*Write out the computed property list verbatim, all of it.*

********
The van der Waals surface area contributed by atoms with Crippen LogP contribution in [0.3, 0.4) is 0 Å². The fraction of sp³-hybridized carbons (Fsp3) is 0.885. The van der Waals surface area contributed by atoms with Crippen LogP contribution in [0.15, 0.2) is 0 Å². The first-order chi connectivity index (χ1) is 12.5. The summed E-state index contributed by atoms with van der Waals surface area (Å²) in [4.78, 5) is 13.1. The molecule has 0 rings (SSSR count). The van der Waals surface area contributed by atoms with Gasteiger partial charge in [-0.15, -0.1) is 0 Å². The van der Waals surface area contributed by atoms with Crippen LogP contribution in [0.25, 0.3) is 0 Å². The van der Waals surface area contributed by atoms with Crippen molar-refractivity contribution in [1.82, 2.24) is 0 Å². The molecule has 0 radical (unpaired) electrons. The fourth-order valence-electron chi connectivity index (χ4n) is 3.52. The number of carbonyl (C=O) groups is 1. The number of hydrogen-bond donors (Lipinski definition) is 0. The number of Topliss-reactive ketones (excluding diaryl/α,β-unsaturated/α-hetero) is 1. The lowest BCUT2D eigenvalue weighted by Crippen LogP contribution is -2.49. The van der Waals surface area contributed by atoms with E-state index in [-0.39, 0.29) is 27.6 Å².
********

The van der Waals surface area contributed by atoms with Crippen LogP contribution in [0.3, 0.4) is 0 Å². The fraction of sp³-hybridized carbons (Fsp3) is 0.885. The van der Waals surface area contributed by atoms with Crippen LogP contribution in [0.15, 0.2) is 0 Å². The first-order chi connectivity index (χ1) is 12.5. The summed E-state index contributed by atoms with van der Waals surface area (Å²) in [4.78, 5) is 13.1. The molecule has 0 rings (SSSR count). The van der Waals surface area contributed by atoms with Gasteiger partial charge in [-0.15, -0.1) is 0 Å². The van der Waals surface area contributed by atoms with Crippen LogP contribution in [0.25, 0.3) is 0 Å². The van der Waals surface area contributed by atoms with Crippen molar-refractivity contribution in [1.82, 2.24) is 0 Å². The molecule has 0 radical (unpaired) electrons. The fourth-order valence-electron chi connectivity index (χ4n) is 3.52. The number of carbonyl (C=O) groups is 1. The number of hydrogen-bond donors (Lipinski definition) is 0. The number of Topliss-reactive ketones (excluding diaryl/α,β-unsaturated/α-hetero) is 1. The lowest BCUT2D eigenvalue weighted by Crippen LogP contribution is -2.49. The van der Waals surface area contributed by atoms with E-state index in [-0.39, 0.29) is 27.6 Å².